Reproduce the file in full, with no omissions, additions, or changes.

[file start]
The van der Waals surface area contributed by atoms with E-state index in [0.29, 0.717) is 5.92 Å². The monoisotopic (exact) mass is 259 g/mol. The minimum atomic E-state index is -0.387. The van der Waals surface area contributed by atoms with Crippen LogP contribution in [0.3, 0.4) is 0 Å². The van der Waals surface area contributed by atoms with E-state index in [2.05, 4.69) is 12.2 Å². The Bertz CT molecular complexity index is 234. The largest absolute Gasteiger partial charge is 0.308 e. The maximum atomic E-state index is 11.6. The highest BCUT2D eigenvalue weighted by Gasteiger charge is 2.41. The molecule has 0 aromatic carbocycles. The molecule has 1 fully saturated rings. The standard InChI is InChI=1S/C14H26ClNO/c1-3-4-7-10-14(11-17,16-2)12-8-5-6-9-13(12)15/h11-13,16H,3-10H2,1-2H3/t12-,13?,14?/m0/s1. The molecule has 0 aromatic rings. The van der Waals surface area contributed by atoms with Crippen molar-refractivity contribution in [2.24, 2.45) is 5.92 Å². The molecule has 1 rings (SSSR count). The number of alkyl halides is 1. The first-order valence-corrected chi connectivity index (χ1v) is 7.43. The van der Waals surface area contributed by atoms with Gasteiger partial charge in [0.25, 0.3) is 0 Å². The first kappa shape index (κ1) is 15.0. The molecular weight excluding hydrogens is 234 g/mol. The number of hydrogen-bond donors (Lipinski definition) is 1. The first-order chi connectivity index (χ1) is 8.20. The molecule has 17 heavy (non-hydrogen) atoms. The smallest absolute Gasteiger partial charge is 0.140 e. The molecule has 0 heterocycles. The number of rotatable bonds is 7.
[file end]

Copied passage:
The van der Waals surface area contributed by atoms with E-state index in [0.29, 0.717) is 5.92 Å². The monoisotopic (exact) mass is 259 g/mol. The minimum atomic E-state index is -0.387. The van der Waals surface area contributed by atoms with Crippen LogP contribution in [0.3, 0.4) is 0 Å². The van der Waals surface area contributed by atoms with E-state index in [2.05, 4.69) is 12.2 Å². The Bertz CT molecular complexity index is 234. The largest absolute Gasteiger partial charge is 0.308 e. The maximum atomic E-state index is 11.6. The highest BCUT2D eigenvalue weighted by Gasteiger charge is 2.41. The molecule has 0 aromatic carbocycles. The molecule has 1 fully saturated rings. The standard InChI is InChI=1S/C14H26ClNO/c1-3-4-7-10-14(11-17,16-2)12-8-5-6-9-13(12)15/h11-13,16H,3-10H2,1-2H3/t12-,13?,14?/m0/s1. The molecule has 0 aromatic rings. The van der Waals surface area contributed by atoms with Crippen molar-refractivity contribution in [2.24, 2.45) is 5.92 Å². The molecule has 1 rings (SSSR count). The number of alkyl halides is 1. The first-order valence-corrected chi connectivity index (χ1v) is 7.43. The van der Waals surface area contributed by atoms with Gasteiger partial charge in [0.25, 0.3) is 0 Å². The first kappa shape index (κ1) is 15.0. The molecular weight excluding hydrogens is 234 g/mol. The number of hydrogen-bond donors (Lipinski definition) is 1. The first-order chi connectivity index (χ1) is 8.20. The molecule has 17 heavy (non-hydrogen) atoms. The smallest absolute Gasteiger partial charge is 0.140 e. The molecule has 0 heterocycles. The number of rotatable bonds is 7.